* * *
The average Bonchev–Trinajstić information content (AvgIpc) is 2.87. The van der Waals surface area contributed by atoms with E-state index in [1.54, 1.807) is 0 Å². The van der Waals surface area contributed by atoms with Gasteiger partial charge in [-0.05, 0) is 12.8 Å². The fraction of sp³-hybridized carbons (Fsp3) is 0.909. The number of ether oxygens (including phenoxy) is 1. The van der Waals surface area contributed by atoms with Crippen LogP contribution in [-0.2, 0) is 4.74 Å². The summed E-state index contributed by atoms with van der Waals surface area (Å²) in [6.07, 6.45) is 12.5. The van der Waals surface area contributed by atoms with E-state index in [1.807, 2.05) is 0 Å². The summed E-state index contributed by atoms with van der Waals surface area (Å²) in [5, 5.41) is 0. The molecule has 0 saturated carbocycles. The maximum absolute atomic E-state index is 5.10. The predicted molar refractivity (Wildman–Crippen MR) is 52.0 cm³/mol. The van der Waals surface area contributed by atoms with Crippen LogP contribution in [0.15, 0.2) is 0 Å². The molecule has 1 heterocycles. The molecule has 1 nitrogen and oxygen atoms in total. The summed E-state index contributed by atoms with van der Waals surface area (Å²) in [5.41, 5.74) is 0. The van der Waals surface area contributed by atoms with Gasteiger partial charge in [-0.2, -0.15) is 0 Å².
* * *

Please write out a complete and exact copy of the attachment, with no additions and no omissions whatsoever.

The average Bonchev–Trinajstić information content (AvgIpc) is 2.87. The van der Waals surface area contributed by atoms with E-state index in [1.54, 1.807) is 0 Å². The van der Waals surface area contributed by atoms with Gasteiger partial charge in [-0.05, 0) is 12.8 Å². The fraction of sp³-hybridized carbons (Fsp3) is 0.909. The number of ether oxygens (including phenoxy) is 1. The van der Waals surface area contributed by atoms with Crippen LogP contribution in [-0.2, 0) is 4.74 Å². The summed E-state index contributed by atoms with van der Waals surface area (Å²) in [6.07, 6.45) is 12.5. The van der Waals surface area contributed by atoms with E-state index in [1.807, 2.05) is 0 Å². The summed E-state index contributed by atoms with van der Waals surface area (Å²) in [5, 5.41) is 0. The molecule has 0 saturated carbocycles. The maximum absolute atomic E-state index is 5.10. The predicted molar refractivity (Wildman–Crippen MR) is 52.0 cm³/mol. The van der Waals surface area contributed by atoms with Crippen LogP contribution in [0.15, 0.2) is 0 Å². The molecule has 1 heterocycles. The molecule has 1 nitrogen and oxygen atoms in total. The summed E-state index contributed by atoms with van der Waals surface area (Å²) in [5.41, 5.74) is 0. The van der Waals surface area contributed by atoms with Gasteiger partial charge in [-0.2, -0.15) is 0 Å².